District Court of Appeal of Florida,Fourth District.
Liluisk JOHNSON, Appellant, v. STATE of Florida, Appellee.
Decided: October 20, 2004
Carey Haughwout, Public Defender, and John M. Conway, Assistant Public Defender, West Palm Beach, for appellant. Charles J. Crist, Jr., Attorney General, Tallahassee, and Jeanine M. Germanowicz, Assistant Attorney General, West Palm Beach, for appellee.
The defendant appeals an order denying his motion to withdraw his plea of no contest for the sale or delivery of cocaine within 1000 feet of a church for which he was sentenced as a habitual felony offender. He raises three issues. We affirm in all respects. We write to address his habitual felony offender sentence.
The defendant entered into a negotiated plea agreement that included a sentence of sixty-three months as a habitual felony offender. In fact, during the plea colloquy, he specifically inquired whether the prison time was doubled because he was going to be sentenced as a habitual felony offender. The court assured him the total time was sixty-three months. The defendant acknowledged the actual time he would serve might be affected by his habitual status. When the State read the prior felony offenses into the record, it relied upon two possession of cocaine charges. The defendant stipulated to those convictions.
The defendant now argues the two possession charges fail to qualify him for the habitual felony offender sentence. We agree that section 775.084(1), Florida Statutes (2002), requires, among other things, that “one of the two prior felony convictions, is not a violation of s. 893.13 relating to the purchase or the possession of a controlled substance.” Thus, the State erred in relying on these two charges to substantiate the habitual felony offender sentence. However, the defendant's score sheet reflects numerous prior felony convictions, including burglary of a dwelling, aggravated assault with a weapon, battery on a law enforcement officer, robbery, and vehicular homicide. “Under the applicable version of the habitual offender statute, any two felonies would be sufficient to qualify the defendant as a habitual offender.” Robinson v. State, 832 So.2d 806, 807 (Fla. 3d DCA 2002) (emphasis added).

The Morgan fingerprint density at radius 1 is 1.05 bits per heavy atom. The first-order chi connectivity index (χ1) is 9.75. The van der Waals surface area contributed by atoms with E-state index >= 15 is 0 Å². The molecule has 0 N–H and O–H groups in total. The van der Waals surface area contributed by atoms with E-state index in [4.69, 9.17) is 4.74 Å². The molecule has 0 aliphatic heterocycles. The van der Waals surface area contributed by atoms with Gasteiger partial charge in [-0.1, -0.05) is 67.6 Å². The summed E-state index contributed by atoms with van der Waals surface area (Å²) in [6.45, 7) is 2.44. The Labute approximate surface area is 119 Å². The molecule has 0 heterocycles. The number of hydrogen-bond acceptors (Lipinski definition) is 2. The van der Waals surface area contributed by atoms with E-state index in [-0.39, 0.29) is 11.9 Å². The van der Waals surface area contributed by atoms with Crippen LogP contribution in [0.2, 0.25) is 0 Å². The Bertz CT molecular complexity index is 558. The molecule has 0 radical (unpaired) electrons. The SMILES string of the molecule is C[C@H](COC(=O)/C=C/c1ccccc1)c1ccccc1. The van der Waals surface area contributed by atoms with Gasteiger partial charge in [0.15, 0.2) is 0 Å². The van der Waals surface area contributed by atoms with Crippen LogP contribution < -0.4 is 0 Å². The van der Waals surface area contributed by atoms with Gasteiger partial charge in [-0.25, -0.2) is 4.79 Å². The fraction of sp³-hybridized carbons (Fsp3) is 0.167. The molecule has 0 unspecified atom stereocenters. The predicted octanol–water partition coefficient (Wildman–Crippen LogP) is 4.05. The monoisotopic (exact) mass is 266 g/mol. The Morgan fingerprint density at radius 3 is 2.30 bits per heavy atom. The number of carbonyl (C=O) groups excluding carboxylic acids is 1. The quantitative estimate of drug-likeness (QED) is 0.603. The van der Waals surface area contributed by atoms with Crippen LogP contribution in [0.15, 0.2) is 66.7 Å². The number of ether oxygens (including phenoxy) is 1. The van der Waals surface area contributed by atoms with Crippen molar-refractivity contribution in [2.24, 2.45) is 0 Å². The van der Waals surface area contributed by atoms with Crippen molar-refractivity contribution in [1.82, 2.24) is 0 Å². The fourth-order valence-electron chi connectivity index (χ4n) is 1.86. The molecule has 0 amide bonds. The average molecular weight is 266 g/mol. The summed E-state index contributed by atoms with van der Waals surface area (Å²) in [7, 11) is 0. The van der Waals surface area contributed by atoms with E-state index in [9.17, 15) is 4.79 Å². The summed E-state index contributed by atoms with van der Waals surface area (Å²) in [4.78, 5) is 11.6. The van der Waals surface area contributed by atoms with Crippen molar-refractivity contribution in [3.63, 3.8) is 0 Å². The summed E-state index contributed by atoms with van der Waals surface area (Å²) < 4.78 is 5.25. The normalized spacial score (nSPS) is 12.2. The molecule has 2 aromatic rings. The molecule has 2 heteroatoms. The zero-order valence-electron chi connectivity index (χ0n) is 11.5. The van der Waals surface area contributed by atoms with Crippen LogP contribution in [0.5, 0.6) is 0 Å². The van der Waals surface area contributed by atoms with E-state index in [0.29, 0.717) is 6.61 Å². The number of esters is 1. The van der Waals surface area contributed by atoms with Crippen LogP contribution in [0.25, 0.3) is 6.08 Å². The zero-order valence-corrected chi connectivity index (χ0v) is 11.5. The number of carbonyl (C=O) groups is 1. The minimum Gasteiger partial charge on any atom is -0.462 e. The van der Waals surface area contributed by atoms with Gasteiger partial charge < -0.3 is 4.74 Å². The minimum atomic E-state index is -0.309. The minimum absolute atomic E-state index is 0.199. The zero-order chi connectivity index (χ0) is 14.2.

As this court stated in Spriggs v. State, 615 So.2d 828 (Fla. 4th DCA 1993) (en banc), “remanding for the trial court to make a mechanical recitation of the section 775.084 findings would be an empty gesture, not to mention a waste of judicial resources.” Id. at 832. We therefore affirm.
POLEN and TAYLOR, JJ., concur.
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